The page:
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“My yoke is hard but hell is harder”

I was recently asked the old question: "But if we're in Christ forevermore, why be good?"

Any number of counter-questions might be appropriate:

Is fear of consequences really the only reason for avoiding sin?

Isn't unconditional love most likely to elicit a good response? 

Why is being good the ultimate arbiter (rather than relationship with God)?


But as we spoke it seemed clear to me that the big misconception behind it all was a view that says: The Christian life is really, really, really hard and the only reason to live it is because there are other, basically unrelated, spiritual rewards.  Take away these carrots and sticks and of course you'll sin. Because, you know, sin is really great.  It's so great that God has to threaten us with hell to stop us having fun.  Offer free grace and there'll be pandemonium.

As though the way of Jesus is stifling.

As though sin is life-giving.

As though God's a cosmic kill-joy.

As though only eternal damnation balances the scales enough to make Christianity the clever choice.

As though Jesus said "My yoke is hard, but hell is harder."

But what if Jesus really brings life and sin only brings death?  What if Christ's yoke really is the easy one - the only one that properly fits?  What if you don't have to dangle people's feet over the pit to get them to behave?  What then?

Well you tell them "You're in Christ forevermore, why be bad?"





7 thoughts on ““My yoke is hard but hell is harder”

  1. Josh VB

    Thanks Glen,

    once we realise that sin is actually bad (for us, and not just the consequences) questions like "can I still sin" are so stupid. It would be like someone who was pulled out of a cesspit, covered in c..., who was washed, cleased, given new clothes asking if they can jump back in now that they have been rescued.

    Only once we've been made perfect we'll see that no matter how vividly (and offensively) I tried to describe the cesspit experience, it would still be much prefereable to sin.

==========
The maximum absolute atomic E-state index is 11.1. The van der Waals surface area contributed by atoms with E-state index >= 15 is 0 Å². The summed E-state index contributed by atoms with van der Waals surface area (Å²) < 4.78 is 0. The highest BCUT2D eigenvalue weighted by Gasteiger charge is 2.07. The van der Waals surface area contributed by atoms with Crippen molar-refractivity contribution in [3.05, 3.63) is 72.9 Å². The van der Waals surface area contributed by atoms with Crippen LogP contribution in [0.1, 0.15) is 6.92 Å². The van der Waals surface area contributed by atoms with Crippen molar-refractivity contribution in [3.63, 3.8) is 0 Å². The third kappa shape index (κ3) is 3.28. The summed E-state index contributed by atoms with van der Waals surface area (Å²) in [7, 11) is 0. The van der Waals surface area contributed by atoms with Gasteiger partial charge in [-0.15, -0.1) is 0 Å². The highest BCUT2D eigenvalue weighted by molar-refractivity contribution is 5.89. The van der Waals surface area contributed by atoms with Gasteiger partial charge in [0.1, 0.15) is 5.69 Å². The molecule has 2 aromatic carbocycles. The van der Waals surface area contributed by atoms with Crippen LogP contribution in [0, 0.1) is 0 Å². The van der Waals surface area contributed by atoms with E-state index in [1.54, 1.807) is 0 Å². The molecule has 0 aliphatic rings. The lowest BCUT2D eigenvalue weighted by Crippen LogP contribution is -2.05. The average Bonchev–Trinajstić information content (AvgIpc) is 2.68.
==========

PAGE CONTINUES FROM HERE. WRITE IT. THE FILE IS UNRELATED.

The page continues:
On the flip side, godliness is simply doing what a loving, gracious saviour asks us to do - and we somehow fail to trust that this saviour who has always proved himself to be good to us, is good to us as he asks us to do what he knows is for our best.

    (Not that I live in a way consistent with all this...)

  2. woldeyesus

    Josh VB,

    It is helpful to recognize the two classes of sins defined in the Bible, viz.: "the log" or lack of personal knowledge of God, and "the speck" or all other sins.

    "I will forgive their sins and I will no longer remember their wrongs" the LORD has irrevocably spoken.

    Therefore, the choice is between personally knowing God in Jesus Christ or dying ine one's sins (John 8: 21-28).

  3. childcare yorba linda

    Just a beautiful post..Being good is the part of being christian.It's a part of being a good human being.Christian life is not the hard its just a people think that because they can not understand the purity and the love of being a Christ..

  4. fruitofhisdeath

    Sorry, the conventional "Christian life" and the "love of being a Christ" are mutually exclusive. As a religion, Christianity is completely extraneous to Christ's agenda of firsthand knowledge of God for all and sustainable faith, a.k.a., "sacred faith".

    (John 4: 21-26; Matt. 27: 50-56; Heb. 10: 19-25).

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